Each Independence Day, thousands of people, most often children and teens, are injured while using consumer fireworks. Despite the dangers of fireworks, few people understand the associated risks — devastating burns, other injuries, fires, and even death. Consider the following facts.
- The risk of fireworks injury was two-and-a-half times as high for children ages 5-9 or 10-14 as for the general population.
- On Independence Day in a typical year, more U.S. fires are reported than on any other day, and fireworks account for half of those fires, more than any other cause of fires.
- In 2006, fireworks caused an estimated 32,600 reported fires, including 1,700 total structure fires, 600 vehicle fires, and 30,300 outside and other fires. These fires resulted in an estimated 6 civilian deaths, 70 civilian injuries and $34 million in direct property damage.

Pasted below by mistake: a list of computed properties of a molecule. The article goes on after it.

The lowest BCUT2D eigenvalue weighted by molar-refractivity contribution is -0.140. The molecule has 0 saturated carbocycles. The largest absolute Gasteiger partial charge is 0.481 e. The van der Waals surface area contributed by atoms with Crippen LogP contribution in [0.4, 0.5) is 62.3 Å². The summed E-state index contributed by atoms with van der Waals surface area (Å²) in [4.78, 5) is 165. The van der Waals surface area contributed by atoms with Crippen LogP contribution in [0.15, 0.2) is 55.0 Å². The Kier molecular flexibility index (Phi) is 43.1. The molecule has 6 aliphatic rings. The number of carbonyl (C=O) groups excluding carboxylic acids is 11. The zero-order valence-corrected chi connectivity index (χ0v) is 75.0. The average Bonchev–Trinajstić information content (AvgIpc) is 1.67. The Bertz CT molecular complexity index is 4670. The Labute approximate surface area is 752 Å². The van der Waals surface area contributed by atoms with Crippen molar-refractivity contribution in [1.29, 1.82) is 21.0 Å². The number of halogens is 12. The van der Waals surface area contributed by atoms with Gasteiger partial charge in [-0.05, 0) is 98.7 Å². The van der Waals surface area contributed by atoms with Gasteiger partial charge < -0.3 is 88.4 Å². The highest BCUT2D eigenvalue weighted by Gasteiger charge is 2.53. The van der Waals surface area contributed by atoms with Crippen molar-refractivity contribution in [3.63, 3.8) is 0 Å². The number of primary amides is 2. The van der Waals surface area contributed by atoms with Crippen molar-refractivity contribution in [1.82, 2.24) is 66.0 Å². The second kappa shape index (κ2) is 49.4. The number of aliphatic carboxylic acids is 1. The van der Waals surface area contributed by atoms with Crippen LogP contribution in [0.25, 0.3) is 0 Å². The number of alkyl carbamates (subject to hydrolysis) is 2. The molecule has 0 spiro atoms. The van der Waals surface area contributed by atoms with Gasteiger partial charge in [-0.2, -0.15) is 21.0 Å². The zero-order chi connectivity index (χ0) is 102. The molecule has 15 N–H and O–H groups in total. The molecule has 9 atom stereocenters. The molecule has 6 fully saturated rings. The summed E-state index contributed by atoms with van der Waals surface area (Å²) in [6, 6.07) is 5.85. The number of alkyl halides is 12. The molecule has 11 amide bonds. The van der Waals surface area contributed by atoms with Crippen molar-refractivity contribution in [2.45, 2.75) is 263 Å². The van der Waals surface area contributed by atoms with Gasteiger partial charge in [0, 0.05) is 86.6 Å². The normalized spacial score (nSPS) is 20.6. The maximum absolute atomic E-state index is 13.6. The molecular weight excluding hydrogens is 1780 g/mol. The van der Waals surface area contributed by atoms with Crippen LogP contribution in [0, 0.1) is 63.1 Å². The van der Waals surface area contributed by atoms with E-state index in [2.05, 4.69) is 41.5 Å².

- In 2007, U.S. hospital emergency rooms treated an estimated 9,800 people for fireworks related injuries; 56 percent of 2007 emergency room fireworks-related injuries were to the extremities and 36 percent were to the head.
The American Academy of Pediatrics (AAP) is a member of the Alliance to Stop Consumer Fireworks, a group of health and safety organizations, coordinated by National Fire Protection Association, that urges the public to avoid the use of consumer fireworks and instead, to enjoy displays of fireworks conducted by trained professionals.
Do you see fireworks displays each year as part of your Independence Day festivities?